As a Chinese university questions the validity of traditional impact factor metrics, Teplitsky, Lu and Duede’s 2017 study argues that Wikipedia is more likely to promote the visibility of Open Access articles, than that of paywall-protected ones, regardless of the journal impact factor.
A Blog Article by Pablo Markin.
Though the emergence of Open Access journals has put into question the importance of impact factors that journals have, as the influence of freely accessible scientific articles may also be measured by alternative, article-level metrics, efforts to give credence to alternative impact metrics remain relatively marginal. At the same time, a recent announcement of Zhejiang University, Hangzhou, China, that it will be giving articles published on social media platforms and newspapers the same importance as is granted to peer-reviewed scientific publications has caused a stir both in China and around the world, as it can portent a change in funding, evaluation and promotion priorities at academic institutions.
While this tentative policy shift takes into account differences between various social media platforms, requires that the articles be original and established quantitative criteria for digital platform visibility, the discussion it has sparked also highlights the need for out-of-the-box thinking about the validity of traditional peer review procedures and journal-level impact factors that Open Access journals have been readier to experiment with than their paywall-based counterparts. Even though the full implications and eventual effect of this move remain unclear, it also shows that strengthening or the existence of links between layman-oriented digital platforms, such as Wikipedia, and scientific communities is insufficiently addressed by traditional impact metrics.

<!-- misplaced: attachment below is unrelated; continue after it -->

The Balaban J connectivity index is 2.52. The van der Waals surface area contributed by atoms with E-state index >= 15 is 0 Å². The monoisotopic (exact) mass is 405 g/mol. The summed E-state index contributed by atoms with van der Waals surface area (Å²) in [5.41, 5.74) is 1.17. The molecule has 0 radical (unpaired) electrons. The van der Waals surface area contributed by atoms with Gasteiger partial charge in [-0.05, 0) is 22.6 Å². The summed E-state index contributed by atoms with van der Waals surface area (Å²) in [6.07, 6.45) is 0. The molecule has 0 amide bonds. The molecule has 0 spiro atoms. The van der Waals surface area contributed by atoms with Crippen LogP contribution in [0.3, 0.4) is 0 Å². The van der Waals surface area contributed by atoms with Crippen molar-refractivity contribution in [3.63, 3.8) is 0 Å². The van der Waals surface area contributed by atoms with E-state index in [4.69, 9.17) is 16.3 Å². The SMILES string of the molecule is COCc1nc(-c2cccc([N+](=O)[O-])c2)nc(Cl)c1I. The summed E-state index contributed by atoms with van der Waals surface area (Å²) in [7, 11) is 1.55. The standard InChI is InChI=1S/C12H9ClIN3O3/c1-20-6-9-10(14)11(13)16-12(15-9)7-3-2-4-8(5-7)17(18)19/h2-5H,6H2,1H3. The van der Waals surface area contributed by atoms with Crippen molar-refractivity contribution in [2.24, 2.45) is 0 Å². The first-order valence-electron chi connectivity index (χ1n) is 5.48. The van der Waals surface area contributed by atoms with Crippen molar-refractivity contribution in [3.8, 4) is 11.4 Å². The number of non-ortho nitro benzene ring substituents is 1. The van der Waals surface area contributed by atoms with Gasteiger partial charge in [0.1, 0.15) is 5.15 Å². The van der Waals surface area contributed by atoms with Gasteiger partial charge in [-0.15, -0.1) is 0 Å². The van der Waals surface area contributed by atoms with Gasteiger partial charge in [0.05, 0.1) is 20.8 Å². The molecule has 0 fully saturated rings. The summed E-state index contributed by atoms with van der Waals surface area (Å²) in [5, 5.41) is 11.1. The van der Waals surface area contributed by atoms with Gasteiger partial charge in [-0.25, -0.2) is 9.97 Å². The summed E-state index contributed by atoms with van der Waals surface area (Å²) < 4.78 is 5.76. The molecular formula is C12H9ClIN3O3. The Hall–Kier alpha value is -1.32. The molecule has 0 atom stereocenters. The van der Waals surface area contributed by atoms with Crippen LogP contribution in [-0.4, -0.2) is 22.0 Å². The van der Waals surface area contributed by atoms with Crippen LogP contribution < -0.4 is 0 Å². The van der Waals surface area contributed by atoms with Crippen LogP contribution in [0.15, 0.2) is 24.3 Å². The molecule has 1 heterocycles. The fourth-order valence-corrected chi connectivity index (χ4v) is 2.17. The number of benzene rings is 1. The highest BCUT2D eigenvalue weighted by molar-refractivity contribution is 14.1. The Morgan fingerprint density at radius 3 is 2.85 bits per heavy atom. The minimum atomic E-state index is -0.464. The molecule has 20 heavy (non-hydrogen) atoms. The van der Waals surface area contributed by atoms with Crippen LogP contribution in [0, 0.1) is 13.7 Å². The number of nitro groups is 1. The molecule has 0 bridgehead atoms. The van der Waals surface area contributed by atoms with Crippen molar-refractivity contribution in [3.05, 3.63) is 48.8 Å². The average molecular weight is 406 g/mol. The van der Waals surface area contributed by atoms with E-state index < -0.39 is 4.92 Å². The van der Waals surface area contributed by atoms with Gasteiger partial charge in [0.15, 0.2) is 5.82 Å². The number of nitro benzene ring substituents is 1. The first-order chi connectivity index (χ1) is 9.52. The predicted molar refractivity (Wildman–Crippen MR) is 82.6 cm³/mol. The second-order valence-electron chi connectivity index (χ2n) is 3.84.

In their exploratory Open Access study first published on October 13, 2016 and made accessible online on August 16, 2017, Misha Teplitsky, Grace Lu and Eamon Duede have found that referencing in English-language Wikipedia is significantly interrelated with both whether a journal article is accessible in Open Access and an impact factor status of a particular journal, even though these interrelations are not stable across other language versions of Wikipedia. The findings of this study also tentatively indicate that on average Open Access articles tend to be more cited on Wikipedia than subscription-model articles, even though Wikipedia referencing covers various fields of scientific inquiry to a very unequal extent with social sciences articles being most cited and dentistry articles least cited. Whereas this study has found that journal-level impact factor significantly predicts whether an article is cited in Wikipedia, when controlling for the impact of impact factors, Open Access articles have been found to be more likely to be refenced by Wikipedia than paywall articles by 47%. In other words, it follows from these research findings that Wikipedia, as a digital platform, makes a significantly stronger contribution to the visibility of Open Access articles than to that of toll-based publications.
Whereas impact factors continue to be important indicators for academic and research institutions, the emergence of digital platforms for the dissemination of content and knowledge, such as Wikipedia, contributes to the growing impact of news, social media or reference platforms on publication performance in terms of visibility, especially when openly accessible articles are concerned.
By Pablo Markin
Featured Image Credits: A Model of Zhejiang University’s North-Eastern Campus, A Panorama View, November 4, 2009 | © Courtesy of Wesley Fryer.